Mahan, of the Waterboy, is one restaurateur who gets consistent kudos both from growers and his fellow chefs for his daring and uncompromising cuisine. “Part of the deal is we never have anything that’s out of season,” he said. “We’ve 86’d all the summer produce.” His winter menu likely will feature greens including broccoli, rabe and chard; wild mushrooms, such as chanterelles; and delicata and butternut squash. A typical dish is duck with ravioli stuffed with a puree of squash and Yukon Gold potatoes.

Local consumers have one advantage compared with restaurant owners: Consumers can afford to buy and cook fresh produce with very little lag time between ground and table. Many restaurants rely on large distributors, like Produce Express, and supplement the staples with specialty items from small growers. Most restaurants don’t have the staff to do their own foraging at markets.

Mahan, for example, uses Full Belly and Fiddler’s Green farms, both out of the Capay Valley. Right now, about 30 percent of what he uses comes from small growers, although he has nothing but praise for Produce Express. He wants to use as much organic produce as possible and said there is a startling difference in quality between organic and conventional produce.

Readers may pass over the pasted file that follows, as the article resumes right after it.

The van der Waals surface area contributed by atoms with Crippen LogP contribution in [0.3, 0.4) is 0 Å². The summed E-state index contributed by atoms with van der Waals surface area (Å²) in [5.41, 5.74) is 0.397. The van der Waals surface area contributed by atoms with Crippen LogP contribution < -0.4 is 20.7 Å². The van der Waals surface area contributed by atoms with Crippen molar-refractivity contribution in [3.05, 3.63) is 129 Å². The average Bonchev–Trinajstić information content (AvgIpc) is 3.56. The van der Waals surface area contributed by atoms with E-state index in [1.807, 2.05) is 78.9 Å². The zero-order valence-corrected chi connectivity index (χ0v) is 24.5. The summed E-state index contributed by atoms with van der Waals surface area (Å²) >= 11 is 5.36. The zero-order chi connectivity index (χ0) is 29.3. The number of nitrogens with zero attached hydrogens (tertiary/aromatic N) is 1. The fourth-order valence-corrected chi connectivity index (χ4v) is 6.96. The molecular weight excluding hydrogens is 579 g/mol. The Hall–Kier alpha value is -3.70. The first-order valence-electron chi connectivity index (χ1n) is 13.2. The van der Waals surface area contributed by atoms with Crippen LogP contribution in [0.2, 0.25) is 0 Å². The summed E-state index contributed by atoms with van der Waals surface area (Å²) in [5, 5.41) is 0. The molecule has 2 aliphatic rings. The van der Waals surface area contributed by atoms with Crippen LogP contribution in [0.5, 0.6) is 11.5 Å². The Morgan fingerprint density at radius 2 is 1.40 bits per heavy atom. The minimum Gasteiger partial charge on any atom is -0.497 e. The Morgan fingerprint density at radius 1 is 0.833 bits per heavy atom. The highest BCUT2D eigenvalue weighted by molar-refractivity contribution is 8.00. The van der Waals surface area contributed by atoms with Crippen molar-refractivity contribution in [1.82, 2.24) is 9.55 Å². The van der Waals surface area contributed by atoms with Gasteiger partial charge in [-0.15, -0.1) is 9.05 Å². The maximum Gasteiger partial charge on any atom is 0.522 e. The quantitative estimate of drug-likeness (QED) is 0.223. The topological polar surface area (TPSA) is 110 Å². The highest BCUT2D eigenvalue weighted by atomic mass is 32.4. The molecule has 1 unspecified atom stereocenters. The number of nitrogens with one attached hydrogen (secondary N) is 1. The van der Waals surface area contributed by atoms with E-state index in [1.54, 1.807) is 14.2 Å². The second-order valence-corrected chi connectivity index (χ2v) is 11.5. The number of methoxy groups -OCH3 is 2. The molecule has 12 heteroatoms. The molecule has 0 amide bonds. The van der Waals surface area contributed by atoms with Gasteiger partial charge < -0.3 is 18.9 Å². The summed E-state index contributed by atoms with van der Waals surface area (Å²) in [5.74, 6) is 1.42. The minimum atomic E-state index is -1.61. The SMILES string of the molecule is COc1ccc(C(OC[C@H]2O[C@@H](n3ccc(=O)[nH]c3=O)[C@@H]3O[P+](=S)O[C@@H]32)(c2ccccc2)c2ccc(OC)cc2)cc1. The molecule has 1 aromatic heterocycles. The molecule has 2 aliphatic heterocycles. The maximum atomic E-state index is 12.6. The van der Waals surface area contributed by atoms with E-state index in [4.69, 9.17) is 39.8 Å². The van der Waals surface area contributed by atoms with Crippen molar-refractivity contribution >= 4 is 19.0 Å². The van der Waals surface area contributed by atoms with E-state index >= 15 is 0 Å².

“I believe in small farms and in sustainable agriculture,” he said, but added that “there is a cost issue. We spend a lot of money for our ingredients, but I don’t have the customer base to go strictly organic.” His eye remains fixed on the future, though, and he said, “Every month that we’re open, we get deeper into that.”

Because La Perriere lives in Davis, he is one of the few chefs in town who does some of his own foraging, by stopping by the Davis farmer’s market religiously on Saturday mornings. He estimated that his regular purveyors supply about 85 percent of the restaurant’s produce. “But what is in season and available from the market, I’ll buy,” he said. “The quality can’t compare because it’s been picked within the last 24 hours, and it’s generally less expensive” because he has eliminated the middleman.

Soil Born Farm’s Shawn Harrison and Marco Franciosa distribute their goods to Selland’s Market Cafe, The Kitchen and Tapa the World, and they also sell at the farmer’s markets during the spring and summer.

“We have two acres, certified organic,” said Harrison, who plans on expanding his range next year. As an organic farmer, he can sell more conventional produce like broccoli and greens. Niche growing is a delicate balance between growing what restaurants want and building the relationships crucial to that enterprise. “You can’t just grow it and expect them to buy it,” he said. Harrison said he thinks local restaurateurs are receptive to what’s different. “They want locally grown stuff that’s organic and good quality,” he said.

A lot of the specialty produce available every weekend at the farmer’s market is organic, fresh and relatively inexpensive. A good way to spend a Sunday would be to dig out a stew or soup recipe and pick up the fresh ingredients. Or, you could let inspiration be your guide. Wander through the market and talk to the vendors. Many love to talk to customers and give them helpful cooking hints. Choose what most appeals to your eyes and put together a menu that way. If you’ve never tried this, you’ll be surprised at how easy it is to let what’s seasonal and fresh dictate your decisions.